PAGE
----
Big firms offered smaller pay increases at annual wage talks Wednesday as the economy sputters, tempering hopes that domestic consumption will offset external risks to growth.
Major firms are set to raise wages for a sixth straight year as Prime Minister Shinzo Abe kept up the pressure on businesses to boost pay in an effort to beat the deflation that has dogged Japan for nearly two decades.
But as economic growth slows, firms have grown wary about offering big pay increases because that commits them to higher fixed costs at a time of uncertainty when company profits are leveling off.
Results of the shuntō (spring labor offensive) talks between management and unions — announced by blue chips in sectors such as cars and electronics — set the tone for wage hikes across the nation, which have implications for consumer spending and inflation.
“I worry the momentum toward wage hikes may weaken as underlying inflation remains weak and there is a strong sense of uncertainty,” said Hisashi Yamada, senior economist at Japan Research Institute.
“Uncertainty is high on the external outlook such as the U.S.-China trade war and Europe’s unstable politics. On top of that, a national sales tax is scheduled to increase in October.”
A slowdown in the global economy, the U.S.-China trade war and trepidation over the final shape of a deal to seal the U.K.’s exit from the European Union have sharply increased strains on businesses worldwide.
Faced with the heightened uncertainty about the growth outlook, cautious Japanese firms usually prefer to offer one-off bonuses and other benefits depending on annual profits.
They tend to focus more on the annual total sum payment than fixed base salaries, which will determine retirement payment and pension benefits.
Toyota Motor Corp., a bellwether and Japan’s largest automaker, on Wednesday offered a pay raise of ¥10,700 on average, down ¥1,000 from last year, domestic media reported, underscoring growing pressure on businesses.
Electronics giants such as Panasonic Corp. offered a base pay raise of ¥1,000, down ¥500 from last year.
A survey by the Institute of Labour Administration, a think tank, predicted wage growth will slow to 2.15 percent this year, pulling further away from the 17-year peak of 2.38 percent in 2015, despite hefty cash piles at corporations.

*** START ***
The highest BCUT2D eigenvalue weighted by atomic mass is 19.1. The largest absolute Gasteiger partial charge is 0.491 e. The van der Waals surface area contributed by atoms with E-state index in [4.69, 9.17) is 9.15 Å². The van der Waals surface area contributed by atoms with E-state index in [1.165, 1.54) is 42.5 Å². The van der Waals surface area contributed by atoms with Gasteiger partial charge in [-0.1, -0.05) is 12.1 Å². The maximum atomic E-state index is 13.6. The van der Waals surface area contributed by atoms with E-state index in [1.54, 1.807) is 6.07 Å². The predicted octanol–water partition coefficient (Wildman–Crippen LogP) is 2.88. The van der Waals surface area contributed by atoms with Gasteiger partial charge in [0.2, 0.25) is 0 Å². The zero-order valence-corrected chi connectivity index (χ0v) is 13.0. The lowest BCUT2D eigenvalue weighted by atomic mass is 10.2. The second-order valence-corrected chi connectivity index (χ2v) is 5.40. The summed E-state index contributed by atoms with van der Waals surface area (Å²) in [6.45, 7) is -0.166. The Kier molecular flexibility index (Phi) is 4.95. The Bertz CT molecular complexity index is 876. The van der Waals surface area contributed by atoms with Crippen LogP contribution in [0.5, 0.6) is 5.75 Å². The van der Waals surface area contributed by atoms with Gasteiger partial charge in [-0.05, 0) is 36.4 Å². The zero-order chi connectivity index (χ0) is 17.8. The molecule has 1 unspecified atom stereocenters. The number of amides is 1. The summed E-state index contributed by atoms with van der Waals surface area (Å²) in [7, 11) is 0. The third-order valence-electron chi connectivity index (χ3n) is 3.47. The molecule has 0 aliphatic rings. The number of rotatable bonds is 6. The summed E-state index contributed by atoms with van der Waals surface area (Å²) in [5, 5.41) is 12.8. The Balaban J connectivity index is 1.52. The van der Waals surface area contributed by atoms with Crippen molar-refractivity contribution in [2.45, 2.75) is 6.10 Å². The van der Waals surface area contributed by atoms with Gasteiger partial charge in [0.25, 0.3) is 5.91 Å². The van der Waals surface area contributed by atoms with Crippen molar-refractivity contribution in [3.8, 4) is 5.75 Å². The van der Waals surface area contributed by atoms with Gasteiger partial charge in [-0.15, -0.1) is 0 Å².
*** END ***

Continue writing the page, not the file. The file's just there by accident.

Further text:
A Reuters Corporate Survey last month found a slim majority — 51 percent of firms polled — saw wages rising around 1.5 to 2 percent this year, versus last year’s 2.26 percent average across all Japanese industries.
In the coming fiscal year from April 1, Abe’s government will start to implement work-style reform to curb Japan’s notoriously long work hours.
The reform also includes “equal pay for equal work” aimed at narrowing the pay gap between full-time employees and contract workers or part-timers, and raising the retirement age to cope with the aging population.
The move has shifted the focus of both unions and management away from pay hikes, dashing policymakers’ hopes of stoking a virtuous cycle of a tight job market boosting wages to stimulate consumption and spur inflation to the Bank of Japan’s 2 percent target.
Japan’s unions tend not to be so aggressive in pressing their demands as those in the West because they attach greater importance to job security and retain a sense of company loyalty.
Dwindling union membership has also deprived unionists of bargaining powers, with companies hiring more nonunionized part-timers and nonregular employees, who represent nearly 40 percent of workers.
“At this year’s shuntō, both companies and unions don’t seem to put greater emphasis on wage hikes than before,” said Kiichi Murashima, economist at Citigroup Global Markets Japan.
“Instead, they are considering a wider range of issues like pay disparity, labor productivity and work-life balance.”
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